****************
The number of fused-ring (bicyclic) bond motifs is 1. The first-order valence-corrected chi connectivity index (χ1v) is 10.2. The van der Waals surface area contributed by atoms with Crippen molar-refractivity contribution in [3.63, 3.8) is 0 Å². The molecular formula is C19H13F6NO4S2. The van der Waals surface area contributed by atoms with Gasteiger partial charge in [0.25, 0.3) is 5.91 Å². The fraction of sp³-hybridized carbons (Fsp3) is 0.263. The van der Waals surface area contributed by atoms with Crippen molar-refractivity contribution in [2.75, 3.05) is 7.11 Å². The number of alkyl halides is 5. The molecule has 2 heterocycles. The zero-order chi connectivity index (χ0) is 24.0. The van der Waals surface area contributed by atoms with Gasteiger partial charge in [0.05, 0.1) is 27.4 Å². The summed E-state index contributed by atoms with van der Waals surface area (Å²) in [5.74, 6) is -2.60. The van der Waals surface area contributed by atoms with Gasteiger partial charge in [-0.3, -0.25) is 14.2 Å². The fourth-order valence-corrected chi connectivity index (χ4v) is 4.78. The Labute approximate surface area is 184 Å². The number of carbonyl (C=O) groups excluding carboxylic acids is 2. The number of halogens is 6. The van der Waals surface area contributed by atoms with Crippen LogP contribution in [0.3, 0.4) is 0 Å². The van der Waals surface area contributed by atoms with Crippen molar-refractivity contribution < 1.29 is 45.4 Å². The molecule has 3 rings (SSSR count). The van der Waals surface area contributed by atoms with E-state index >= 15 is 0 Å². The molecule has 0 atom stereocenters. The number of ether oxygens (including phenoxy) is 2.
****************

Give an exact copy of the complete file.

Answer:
The number of fused-ring (bicyclic) bond motifs is 1. The first-order valence-corrected chi connectivity index (χ1v) is 10.2. The van der Waals surface area contributed by atoms with Crippen molar-refractivity contribution in [3.63, 3.8) is 0 Å². The molecular formula is C19H13F6NO4S2. The van der Waals surface area contributed by atoms with Gasteiger partial charge in [0.25, 0.3) is 5.91 Å². The fraction of sp³-hybridized carbons (Fsp3) is 0.263. The van der Waals surface area contributed by atoms with Crippen molar-refractivity contribution in [2.75, 3.05) is 7.11 Å². The number of alkyl halides is 5. The molecule has 2 heterocycles. The zero-order chi connectivity index (χ0) is 24.0. The van der Waals surface area contributed by atoms with Gasteiger partial charge in [0.05, 0.1) is 27.4 Å². The summed E-state index contributed by atoms with van der Waals surface area (Å²) in [5.74, 6) is -2.60. The van der Waals surface area contributed by atoms with Gasteiger partial charge in [-0.3, -0.25) is 14.2 Å². The fourth-order valence-corrected chi connectivity index (χ4v) is 4.78. The Labute approximate surface area is 184 Å². The number of carbonyl (C=O) groups excluding carboxylic acids is 2. The number of halogens is 6. The van der Waals surface area contributed by atoms with Crippen LogP contribution in [0.3, 0.4) is 0 Å². The van der Waals surface area contributed by atoms with Crippen molar-refractivity contribution < 1.29 is 45.4 Å². The molecule has 3 rings (SSSR count). The van der Waals surface area contributed by atoms with E-state index >= 15 is 0 Å². The molecule has 0 atom stereocenters. The number of ether oxygens (including phenoxy) is 2.